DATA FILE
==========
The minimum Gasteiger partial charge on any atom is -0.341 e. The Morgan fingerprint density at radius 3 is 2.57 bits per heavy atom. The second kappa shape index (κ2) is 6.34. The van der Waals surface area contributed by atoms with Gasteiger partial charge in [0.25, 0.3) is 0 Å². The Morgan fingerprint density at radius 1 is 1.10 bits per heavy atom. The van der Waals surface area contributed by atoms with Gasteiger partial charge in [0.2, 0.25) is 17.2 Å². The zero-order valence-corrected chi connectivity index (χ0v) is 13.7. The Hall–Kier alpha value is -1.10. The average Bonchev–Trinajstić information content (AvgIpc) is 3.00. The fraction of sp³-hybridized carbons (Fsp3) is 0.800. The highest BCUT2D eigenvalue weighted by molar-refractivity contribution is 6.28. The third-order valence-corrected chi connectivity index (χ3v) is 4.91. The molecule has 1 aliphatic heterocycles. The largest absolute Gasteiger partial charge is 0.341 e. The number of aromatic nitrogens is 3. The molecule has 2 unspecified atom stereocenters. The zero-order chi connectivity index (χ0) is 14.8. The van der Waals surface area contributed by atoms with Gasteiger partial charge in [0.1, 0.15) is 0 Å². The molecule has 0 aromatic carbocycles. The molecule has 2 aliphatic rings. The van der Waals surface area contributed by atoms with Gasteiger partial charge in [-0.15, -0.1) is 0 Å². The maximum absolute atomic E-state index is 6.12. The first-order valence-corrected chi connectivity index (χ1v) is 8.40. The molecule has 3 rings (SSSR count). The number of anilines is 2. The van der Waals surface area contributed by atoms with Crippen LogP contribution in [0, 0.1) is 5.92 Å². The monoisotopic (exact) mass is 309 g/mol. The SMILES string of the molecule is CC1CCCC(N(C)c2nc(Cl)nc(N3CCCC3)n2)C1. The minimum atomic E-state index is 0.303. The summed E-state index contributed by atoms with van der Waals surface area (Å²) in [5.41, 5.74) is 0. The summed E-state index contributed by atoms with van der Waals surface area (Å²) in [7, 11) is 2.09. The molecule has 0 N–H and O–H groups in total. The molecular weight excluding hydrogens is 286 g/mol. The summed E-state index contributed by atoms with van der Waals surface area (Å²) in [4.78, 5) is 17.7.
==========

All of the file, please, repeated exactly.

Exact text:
The minimum Gasteiger partial charge on any atom is -0.341 e. The Morgan fingerprint density at radius 3 is 2.57 bits per heavy atom. The second kappa shape index (κ2) is 6.34. The van der Waals surface area contributed by atoms with Gasteiger partial charge in [0.25, 0.3) is 0 Å². The Morgan fingerprint density at radius 1 is 1.10 bits per heavy atom. The van der Waals surface area contributed by atoms with Gasteiger partial charge in [0.2, 0.25) is 17.2 Å². The zero-order valence-corrected chi connectivity index (χ0v) is 13.7. The Hall–Kier alpha value is -1.10. The average Bonchev–Trinajstić information content (AvgIpc) is 3.00. The fraction of sp³-hybridized carbons (Fsp3) is 0.800. The highest BCUT2D eigenvalue weighted by molar-refractivity contribution is 6.28. The third-order valence-corrected chi connectivity index (χ3v) is 4.91. The molecule has 1 aliphatic heterocycles. The largest absolute Gasteiger partial charge is 0.341 e. The number of aromatic nitrogens is 3. The molecule has 2 unspecified atom stereocenters. The zero-order chi connectivity index (χ0) is 14.8. The van der Waals surface area contributed by atoms with Gasteiger partial charge in [0.1, 0.15) is 0 Å². The molecule has 0 aromatic carbocycles. The molecule has 2 aliphatic rings. The van der Waals surface area contributed by atoms with Gasteiger partial charge in [-0.15, -0.1) is 0 Å². The maximum absolute atomic E-state index is 6.12. The first-order valence-corrected chi connectivity index (χ1v) is 8.40. The molecule has 3 rings (SSSR count). The number of anilines is 2. The van der Waals surface area contributed by atoms with Crippen LogP contribution in [0, 0.1) is 5.92 Å². The monoisotopic (exact) mass is 309 g/mol. The SMILES string of the molecule is CC1CCCC(N(C)c2nc(Cl)nc(N3CCCC3)n2)C1. The minimum atomic E-state index is 0.303. The summed E-state index contributed by atoms with van der Waals surface area (Å²) in [5.41, 5.74) is 0. The summed E-state index contributed by atoms with van der Waals surface area (Å²) in [7, 11) is 2.09. The molecule has 0 N–H and O–H groups in total. The molecular weight excluding hydrogens is 286 g/mol. The summed E-state index contributed by atoms with van der Waals surface area (Å²) in [4.78, 5) is 17.7.